DeForest Radio v. General Electric (283 U.S. 664, 1931 May 25)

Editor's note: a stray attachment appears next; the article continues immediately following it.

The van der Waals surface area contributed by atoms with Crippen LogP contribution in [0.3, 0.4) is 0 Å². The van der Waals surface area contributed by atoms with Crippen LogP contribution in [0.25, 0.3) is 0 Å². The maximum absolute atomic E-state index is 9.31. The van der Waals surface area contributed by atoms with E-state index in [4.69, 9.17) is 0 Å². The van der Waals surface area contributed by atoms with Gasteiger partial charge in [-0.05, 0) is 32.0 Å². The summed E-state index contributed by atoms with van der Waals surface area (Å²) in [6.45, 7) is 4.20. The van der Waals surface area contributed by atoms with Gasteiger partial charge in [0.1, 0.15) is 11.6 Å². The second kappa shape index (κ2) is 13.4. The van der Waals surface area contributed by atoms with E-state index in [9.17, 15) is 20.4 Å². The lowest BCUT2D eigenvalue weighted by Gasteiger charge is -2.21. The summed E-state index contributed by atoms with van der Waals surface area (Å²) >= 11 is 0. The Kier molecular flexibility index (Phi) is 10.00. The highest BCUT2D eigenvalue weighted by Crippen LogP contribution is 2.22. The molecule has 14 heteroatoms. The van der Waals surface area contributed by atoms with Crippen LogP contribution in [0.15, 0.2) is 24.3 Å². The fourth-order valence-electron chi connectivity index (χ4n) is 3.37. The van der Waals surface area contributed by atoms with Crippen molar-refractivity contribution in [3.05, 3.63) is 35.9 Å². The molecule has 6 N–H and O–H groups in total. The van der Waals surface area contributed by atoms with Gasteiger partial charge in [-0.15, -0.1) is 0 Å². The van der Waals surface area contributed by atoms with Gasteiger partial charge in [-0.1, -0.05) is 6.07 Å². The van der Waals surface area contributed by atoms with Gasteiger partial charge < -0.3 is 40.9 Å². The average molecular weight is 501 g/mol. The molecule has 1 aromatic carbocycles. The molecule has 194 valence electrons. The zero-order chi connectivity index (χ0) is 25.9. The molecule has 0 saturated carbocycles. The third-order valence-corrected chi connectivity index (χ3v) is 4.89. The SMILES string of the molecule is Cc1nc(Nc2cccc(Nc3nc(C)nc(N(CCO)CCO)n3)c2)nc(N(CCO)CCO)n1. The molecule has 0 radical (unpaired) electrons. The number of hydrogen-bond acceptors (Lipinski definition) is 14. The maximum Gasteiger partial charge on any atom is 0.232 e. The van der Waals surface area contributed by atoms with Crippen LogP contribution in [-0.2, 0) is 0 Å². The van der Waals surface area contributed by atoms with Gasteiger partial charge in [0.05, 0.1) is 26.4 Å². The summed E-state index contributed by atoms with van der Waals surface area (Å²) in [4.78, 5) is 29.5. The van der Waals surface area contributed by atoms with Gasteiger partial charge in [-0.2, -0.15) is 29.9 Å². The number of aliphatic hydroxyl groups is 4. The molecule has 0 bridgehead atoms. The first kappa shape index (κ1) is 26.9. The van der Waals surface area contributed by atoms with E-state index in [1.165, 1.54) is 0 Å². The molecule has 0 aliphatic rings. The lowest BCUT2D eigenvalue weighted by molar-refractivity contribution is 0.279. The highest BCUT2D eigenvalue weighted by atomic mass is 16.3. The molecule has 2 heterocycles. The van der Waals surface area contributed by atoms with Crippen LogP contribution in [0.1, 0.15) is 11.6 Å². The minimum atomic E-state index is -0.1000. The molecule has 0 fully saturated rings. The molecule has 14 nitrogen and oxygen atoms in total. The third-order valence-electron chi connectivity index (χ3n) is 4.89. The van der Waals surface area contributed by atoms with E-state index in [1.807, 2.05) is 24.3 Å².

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[NATURE] {1} Even if the asserted difference were established, it is no more than the scientific explanation of what Lilienfeld and others knew, before Langmuir, of the effect of the high vacuum on the discharge, and the methods and devices for procuring the vacuum. It is method and device which may be patented and not the scientific explanation of their operation. See LeRoy v. Tatham, 14 How. 156, 174-6. Only when invention is in doubt may advance made in the art be thrown in the scale to support it. ... Whether De Forest knew the scientific explanation of it is unimportant, since he did know and use the device and employ the methods, which produced the desired results, and which are the device and methods of the patent.


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